SRCD 2019 Biennial Conference
March 21-23, 2019
Title: Using Visual Comparison to Facilitate Students’ Proportional Reasoning Learning (Poster
Session: Education, Schooling
Authors: Kelly Trezise, Bryan Mattien, Emily A. Lyons, Ellen Klostermann Wallace, Lindsey Richland
Abstract: Acquisition of proportional reasoning concepts is both fundamental for higher level mathematics, and difficult for many students. Proportional reasoning is cognitively demanding and requires use of prior knowledge (e.g., multiplication and division skills). Children with poorer executive functioning experience greater difficulty learning proportional reasoning (Begolli, Richland, Jaeggi et al, 2018). Given difficulties in proportional reasoning acquisition, can instruction be adapted to improve students’ ability to learn proportional reasoning? Research indicates learning can be improved by reducing task cognitive demands and better prior knowledge representations (Doumas, Morrison, Richland, 2018; Paas , Renkl & Sweller, 2003). The current study examines whether changes in students’ proportional reasoning accuracy and strategies is affected by cognitive demands and/or prior knowledge representations.
Two hundred sixty-seven 5th grade students from five schools in the Chicago area completed the study. Visual support during learning was used to reduce cognitive demands; instruction for long division was used to strengthen prior knowledge representations. Students were assigned to both a Familiarity (Familiar, Unfamiliar) and a Comparison (Visual, Indirect) condition. Students in the Familiar condition completed a worksheet containing step-by-step instructions for solving long division problems. The Unfamiliar condition worksheet contained division problems without instruction. Several days after the familiarity manipulation, all students completed a video lesson on solving proportional reasoning problems using least common multiple (LCM) and division strategies. In the Visual Comparison condition, during the video lesson the LCM and division problem solving strategies remained onscreen, in parallel, throughout the lesson, and the teacher used linking gestures comparing the two strategies. In the Indirect Comparison condition, strategies were not shown at the same time, and linking gestures were not shown. The teachers’ speech for the two video lessons were identical: only visual content was manipulated. Students’ proportional reasoning accuracy and strategy were assessed before, immediately after, and one week after the lesson (pretest, immediate- and delayed-tests).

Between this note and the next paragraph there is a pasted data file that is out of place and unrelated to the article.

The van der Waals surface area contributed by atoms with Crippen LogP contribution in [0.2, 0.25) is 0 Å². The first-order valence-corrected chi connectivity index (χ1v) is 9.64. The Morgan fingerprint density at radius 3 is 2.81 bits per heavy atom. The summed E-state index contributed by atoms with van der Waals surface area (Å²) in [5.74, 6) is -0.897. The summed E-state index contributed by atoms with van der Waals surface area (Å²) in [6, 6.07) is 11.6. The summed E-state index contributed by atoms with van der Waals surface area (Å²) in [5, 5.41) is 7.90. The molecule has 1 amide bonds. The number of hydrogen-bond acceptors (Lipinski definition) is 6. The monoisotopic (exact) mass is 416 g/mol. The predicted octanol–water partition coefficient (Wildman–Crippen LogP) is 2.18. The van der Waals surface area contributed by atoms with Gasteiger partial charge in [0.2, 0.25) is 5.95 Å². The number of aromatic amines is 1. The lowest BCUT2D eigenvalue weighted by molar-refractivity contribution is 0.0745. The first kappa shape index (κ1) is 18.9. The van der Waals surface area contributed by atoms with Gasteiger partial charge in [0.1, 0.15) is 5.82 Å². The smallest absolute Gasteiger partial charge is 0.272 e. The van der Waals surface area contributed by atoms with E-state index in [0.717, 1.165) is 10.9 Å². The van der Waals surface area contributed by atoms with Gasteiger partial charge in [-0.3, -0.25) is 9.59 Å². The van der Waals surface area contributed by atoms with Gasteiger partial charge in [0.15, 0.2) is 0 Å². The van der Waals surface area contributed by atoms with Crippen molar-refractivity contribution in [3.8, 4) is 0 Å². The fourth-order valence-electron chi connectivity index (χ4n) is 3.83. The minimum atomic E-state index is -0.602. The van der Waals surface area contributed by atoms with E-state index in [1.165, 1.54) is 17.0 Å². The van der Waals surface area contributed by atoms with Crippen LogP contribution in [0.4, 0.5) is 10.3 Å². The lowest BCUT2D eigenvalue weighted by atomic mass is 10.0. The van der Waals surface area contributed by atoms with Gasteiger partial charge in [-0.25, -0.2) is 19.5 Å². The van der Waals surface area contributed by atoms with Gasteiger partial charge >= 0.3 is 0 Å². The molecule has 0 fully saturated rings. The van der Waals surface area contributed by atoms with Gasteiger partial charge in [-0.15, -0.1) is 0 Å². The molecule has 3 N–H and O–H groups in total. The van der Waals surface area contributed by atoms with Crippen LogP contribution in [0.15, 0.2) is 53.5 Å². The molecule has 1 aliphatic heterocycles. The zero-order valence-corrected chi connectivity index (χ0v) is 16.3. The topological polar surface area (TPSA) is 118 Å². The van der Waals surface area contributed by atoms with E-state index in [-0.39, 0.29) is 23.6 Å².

All groups showed improved performance on the immediate and delayed tests, compared to the pretest (see Figure 1). Planned comparisons showed no difference between Familiarity or Comparison conditions at pretest. Accuracy in the immediate and delayed test was higher for students in the Visual Comparison condition; there was no effect of Familiarity and no interaction between Familiarity and Comparison. Examination of change in strategies shows many students changed from invalid strategy or (incorrect) subtraction strategy at pretest, to LCM or division strategies as immediate test. A multinomial regression shows that when accounting for pretest strategy, Visual Comparison predicted use of LCM but not division at the immediate test. The findings indicate instructional techniques aimed at reducing cognitive load (e.g., visual support) can improve students’ proportional reasoning learning. However, visual support appears to be more useful for some proportional reasoning strategies than others. This suggests visual support may be used as an instructional technique to facilitate students’ procedural proportional reasoning learning, but the impact on conceptual learning remains unclear.